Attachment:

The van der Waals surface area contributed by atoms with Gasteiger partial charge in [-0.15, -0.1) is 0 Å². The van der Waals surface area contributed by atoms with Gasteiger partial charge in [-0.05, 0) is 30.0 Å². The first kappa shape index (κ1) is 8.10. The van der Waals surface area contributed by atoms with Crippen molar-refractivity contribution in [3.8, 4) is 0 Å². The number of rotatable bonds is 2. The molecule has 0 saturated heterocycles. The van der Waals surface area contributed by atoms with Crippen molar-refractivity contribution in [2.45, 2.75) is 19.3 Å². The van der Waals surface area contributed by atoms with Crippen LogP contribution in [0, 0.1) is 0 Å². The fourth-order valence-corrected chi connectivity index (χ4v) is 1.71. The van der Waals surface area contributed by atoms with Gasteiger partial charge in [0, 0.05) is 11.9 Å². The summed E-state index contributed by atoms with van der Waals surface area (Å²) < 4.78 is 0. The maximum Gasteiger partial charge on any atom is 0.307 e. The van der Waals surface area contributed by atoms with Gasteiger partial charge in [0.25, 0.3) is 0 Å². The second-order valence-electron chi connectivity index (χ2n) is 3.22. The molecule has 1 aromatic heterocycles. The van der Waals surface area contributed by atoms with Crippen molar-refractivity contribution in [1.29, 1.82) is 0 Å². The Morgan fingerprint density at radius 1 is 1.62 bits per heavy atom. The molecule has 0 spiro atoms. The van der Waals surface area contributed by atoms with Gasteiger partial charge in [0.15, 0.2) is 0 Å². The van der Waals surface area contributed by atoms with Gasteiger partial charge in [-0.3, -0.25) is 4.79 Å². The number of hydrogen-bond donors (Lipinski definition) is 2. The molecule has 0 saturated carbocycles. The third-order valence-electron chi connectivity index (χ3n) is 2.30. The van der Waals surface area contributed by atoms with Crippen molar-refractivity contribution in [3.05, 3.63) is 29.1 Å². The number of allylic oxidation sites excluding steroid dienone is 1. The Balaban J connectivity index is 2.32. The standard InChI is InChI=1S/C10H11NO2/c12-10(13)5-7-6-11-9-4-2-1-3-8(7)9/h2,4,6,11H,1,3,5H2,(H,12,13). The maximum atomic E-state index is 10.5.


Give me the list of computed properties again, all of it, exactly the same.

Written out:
The van der Waals surface area contributed by atoms with Gasteiger partial charge in [-0.15, -0.1) is 0 Å². The van der Waals surface area contributed by atoms with Gasteiger partial charge in [-0.05, 0) is 30.0 Å². The first kappa shape index (κ1) is 8.10. The van der Waals surface area contributed by atoms with Crippen molar-refractivity contribution in [3.8, 4) is 0 Å². The number of rotatable bonds is 2. The molecule has 0 saturated heterocycles. The van der Waals surface area contributed by atoms with Crippen molar-refractivity contribution in [2.45, 2.75) is 19.3 Å². The van der Waals surface area contributed by atoms with Crippen LogP contribution in [0, 0.1) is 0 Å². The fourth-order valence-corrected chi connectivity index (χ4v) is 1.71. The van der Waals surface area contributed by atoms with Gasteiger partial charge in [0, 0.05) is 11.9 Å². The summed E-state index contributed by atoms with van der Waals surface area (Å²) < 4.78 is 0. The maximum Gasteiger partial charge on any atom is 0.307 e. The van der Waals surface area contributed by atoms with Gasteiger partial charge in [0.25, 0.3) is 0 Å². The second-order valence-electron chi connectivity index (χ2n) is 3.22. The molecule has 1 aromatic heterocycles. The van der Waals surface area contributed by atoms with Crippen molar-refractivity contribution in [1.29, 1.82) is 0 Å². The Morgan fingerprint density at radius 1 is 1.62 bits per heavy atom. The molecule has 0 spiro atoms. The van der Waals surface area contributed by atoms with Gasteiger partial charge in [0.15, 0.2) is 0 Å². The van der Waals surface area contributed by atoms with Gasteiger partial charge in [-0.3, -0.25) is 4.79 Å². The number of hydrogen-bond donors (Lipinski definition) is 2. The molecule has 0 saturated carbocycles. The third-order valence-electron chi connectivity index (χ3n) is 2.30. The van der Waals surface area contributed by atoms with Crippen molar-refractivity contribution in [3.05, 3.63) is 29.1 Å². The number of allylic oxidation sites excluding steroid dienone is 1. The Balaban J connectivity index is 2.32. The standard InChI is InChI=1S/C10H11NO2/c12-10(13)5-7-6-11-9-4-2-1-3-8(7)9/h2,4,6,11H,1,3,5H2,(H,12,13). The maximum atomic E-state index is 10.5.